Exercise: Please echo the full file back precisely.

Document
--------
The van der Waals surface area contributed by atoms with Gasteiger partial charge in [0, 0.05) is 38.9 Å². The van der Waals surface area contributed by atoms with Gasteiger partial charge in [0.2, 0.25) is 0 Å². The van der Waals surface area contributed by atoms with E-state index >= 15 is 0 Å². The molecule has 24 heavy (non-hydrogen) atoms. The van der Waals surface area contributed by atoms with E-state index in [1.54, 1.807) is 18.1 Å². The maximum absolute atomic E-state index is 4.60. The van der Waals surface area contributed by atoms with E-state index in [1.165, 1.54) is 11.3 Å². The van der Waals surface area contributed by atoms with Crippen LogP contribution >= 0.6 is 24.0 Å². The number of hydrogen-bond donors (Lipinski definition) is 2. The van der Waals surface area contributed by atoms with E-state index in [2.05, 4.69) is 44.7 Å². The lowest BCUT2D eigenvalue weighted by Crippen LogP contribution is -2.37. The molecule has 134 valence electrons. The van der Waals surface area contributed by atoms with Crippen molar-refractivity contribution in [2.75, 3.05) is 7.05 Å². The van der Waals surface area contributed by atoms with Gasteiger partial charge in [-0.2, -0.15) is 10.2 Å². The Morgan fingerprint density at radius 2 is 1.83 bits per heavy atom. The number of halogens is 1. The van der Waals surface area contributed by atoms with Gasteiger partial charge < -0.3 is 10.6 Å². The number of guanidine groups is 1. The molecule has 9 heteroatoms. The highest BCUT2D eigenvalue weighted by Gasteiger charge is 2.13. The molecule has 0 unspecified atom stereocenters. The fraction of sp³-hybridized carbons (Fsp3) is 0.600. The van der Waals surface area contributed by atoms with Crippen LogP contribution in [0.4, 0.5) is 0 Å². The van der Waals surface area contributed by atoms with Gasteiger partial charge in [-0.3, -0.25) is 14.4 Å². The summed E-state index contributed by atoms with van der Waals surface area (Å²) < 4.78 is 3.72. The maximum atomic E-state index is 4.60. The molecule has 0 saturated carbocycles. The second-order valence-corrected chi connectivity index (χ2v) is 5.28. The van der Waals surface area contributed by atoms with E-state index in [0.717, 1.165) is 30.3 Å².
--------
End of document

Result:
The van der Waals surface area contributed by atoms with Gasteiger partial charge in [0, 0.05) is 38.9 Å². The van der Waals surface area contributed by atoms with Gasteiger partial charge in [0.2, 0.25) is 0 Å². The van der Waals surface area contributed by atoms with E-state index >= 15 is 0 Å². The molecule has 24 heavy (non-hydrogen) atoms. The van der Waals surface area contributed by atoms with E-state index in [1.54, 1.807) is 18.1 Å². The maximum absolute atomic E-state index is 4.60. The van der Waals surface area contributed by atoms with E-state index in [1.165, 1.54) is 11.3 Å². The van der Waals surface area contributed by atoms with Crippen LogP contribution >= 0.6 is 24.0 Å². The number of hydrogen-bond donors (Lipinski definition) is 2. The van der Waals surface area contributed by atoms with E-state index in [2.05, 4.69) is 44.7 Å². The lowest BCUT2D eigenvalue weighted by Crippen LogP contribution is -2.37. The molecule has 134 valence electrons. The van der Waals surface area contributed by atoms with Crippen molar-refractivity contribution in [2.75, 3.05) is 7.05 Å². The van der Waals surface area contributed by atoms with Gasteiger partial charge in [-0.2, -0.15) is 10.2 Å². The Morgan fingerprint density at radius 2 is 1.83 bits per heavy atom. The number of halogens is 1. The van der Waals surface area contributed by atoms with Gasteiger partial charge < -0.3 is 10.6 Å². The number of guanidine groups is 1. The molecule has 9 heteroatoms. The highest BCUT2D eigenvalue weighted by Gasteiger charge is 2.13. The molecule has 0 unspecified atom stereocenters. The fraction of sp³-hybridized carbons (Fsp3) is 0.600. The van der Waals surface area contributed by atoms with Crippen LogP contribution in [0.4, 0.5) is 0 Å². The van der Waals surface area contributed by atoms with Gasteiger partial charge in [-0.3, -0.25) is 14.4 Å². The summed E-state index contributed by atoms with van der Waals surface area (Å²) < 4.78 is 3.72. The maximum atomic E-state index is 4.60. The molecule has 0 saturated carbocycles. The second-order valence-corrected chi connectivity index (χ2v) is 5.28. The van der Waals surface area contributed by atoms with E-state index in [0.717, 1.165) is 30.3 Å².